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Carly's avatar

Do you feel that Home Economics is an important class to offer in middle and/or highschool?

Asked by Carly (4555points) March 29th, 2012

When I was in middle school, I got to take one year of it, but then my district nixed it because of budget costs. I could understand why they felt they needed to do that, but I remember learning a lot skills in that class that I still use today. However, I have friends who took the same course with me and they thought it was pointless and a waste of time.

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11 Answers

FutureMemory's avatar

I suppose it depends on the teacher and what he/she teaches.

When I took it in 8th grade it was a huge waste of time. The teacher ‘taught’ us how to bake cookies and the merits of keeping a clean kitchen.

edit: I did enjoy the class quite a bit, actually. The ration of girls to boys was about 4 to 1. Nice way to end your school day :)

janbb's avatar

I think it is a great elective; my sons had cooking and sewing for half a year and then shop for half a year. You don’t know what skills or interests will stick and it is good to be exposed to practical skills.

marinelife's avatar

I didn’t like it. I think perhaps a more general life skills course that teaches conflict resolution, budgeting, and domestic skills would be useful.

Blackberry's avatar

It just depends on if one thinks it important. I found it useful as well, but it’s not like I wouldn’t survive without it. I would’ve learned to cook after high school, anyway.

MrItty's avatar

Well, it’s the only reason I know how to sew up a hole in my clothes, so there’s that…

JLeslie's avatar

Absolutely. I think all students should take at least a quarter session of HE. I like the idea of a semester where it is expanded to include how to pay bills, balance a budget, and other practical things besides cooking, safety in the kitchen and at home, sewing, sorting laundry, etc.

Aster's avatar

I wouldn’t label it important but I did learn how to sew. The cooking part I forgot quickly and my ex MIL taught me.

JLeslie's avatar

I wanted to add I think it easily is part of overall health and self sufficiency. Children need to learn what a vegetable is and how to prepare meals from scratch. If we want our society to eat less packaged and processed foods, then a class that discusses being able to pick fresh produce at a store, how to cook a variety of meals, how to prepare foods quickly and safely is extremely valuable. I don’t really care if a few students find it boring, there are always bored kids in every different type of class.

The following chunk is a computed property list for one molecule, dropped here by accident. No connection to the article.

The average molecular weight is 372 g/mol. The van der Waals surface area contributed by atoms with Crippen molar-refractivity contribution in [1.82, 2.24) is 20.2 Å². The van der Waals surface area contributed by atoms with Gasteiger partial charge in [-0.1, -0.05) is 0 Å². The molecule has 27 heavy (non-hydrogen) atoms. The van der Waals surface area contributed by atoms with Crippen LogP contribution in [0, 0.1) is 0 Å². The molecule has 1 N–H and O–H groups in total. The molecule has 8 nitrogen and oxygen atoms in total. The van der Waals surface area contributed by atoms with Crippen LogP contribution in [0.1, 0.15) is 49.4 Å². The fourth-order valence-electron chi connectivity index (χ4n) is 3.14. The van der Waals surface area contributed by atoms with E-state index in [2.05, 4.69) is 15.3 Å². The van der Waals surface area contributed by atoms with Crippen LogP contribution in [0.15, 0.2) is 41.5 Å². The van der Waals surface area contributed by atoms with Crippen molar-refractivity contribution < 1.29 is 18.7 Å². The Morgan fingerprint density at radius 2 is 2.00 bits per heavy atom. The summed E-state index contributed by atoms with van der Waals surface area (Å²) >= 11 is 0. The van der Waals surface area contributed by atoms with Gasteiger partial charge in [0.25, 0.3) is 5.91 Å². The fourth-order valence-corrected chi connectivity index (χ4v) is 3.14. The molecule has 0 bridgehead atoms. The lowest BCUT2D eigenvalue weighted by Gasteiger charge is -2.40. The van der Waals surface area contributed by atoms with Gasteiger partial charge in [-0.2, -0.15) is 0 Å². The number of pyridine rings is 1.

Plus, it depends on the teacher. We made pasta, homemade cheese, bread, many different meals that allowed us to know how food was made, not just how to cook it. Learning to iron a shirt can mean big savings for someone starting out in the businessworld; that is a one day instruction, so even if you hate ironing, it is not a big annoyance to go through that lecture one day. Not ruining a load of laundry is also a big money saver. How to remove stains. Sewing on a button. Home Ec is very practical for daily life, not to mention those students who might discover a love of cooking, sewing, or some other part of the course.

I find that very many parents don’t teach these things to their children. The parents might be in a place that they can financially afford to send everything to the cleaners, and feel overwhlemed by time constraints to cook from scratch, or take the time to teach their children cooking skills, even if they do cook from scratch. So, things that were passed down several generations ago regarding home are not passed down as much anymore.

john65pennington's avatar

I agree it is especially needed today. Jobs are really hard to find. At least in Home Ec., you could learn the proper way to flip a hamburger at McDonalds.

Its about the only job available with such a big turnover of employees.

cwilbur's avatar

It depends on what it covers. In my elementary school, everyone took a half year of Home Economics, where you learned how to follow a recipe and how to plan a meal. Then you had the option of taking a year of Home Ec or a year of Industrial Arts (wood shop, basically). Those who took Home Ec learned how to sew clothing and how to furnish a room with a budget. Basically, fun but not especially useful.

That said, I think that there are life skills that need to be taught at some point: how to balance a checkbook, how to budget for grocery shopping, how to plan a meal, how to deal with credit cards and compound interest. Many of these things are things that parents could teach—it’s how I learned most of them, to be honest—but it’s something that all adults should know how to do.

Sunny2's avatar

I think there should be two classes that both the boys and girls must take. Cooking and Nutrition is one and the other is Handy Man Skills and Money Management. (Costs involved in owning or renting a place to live and budgeting).

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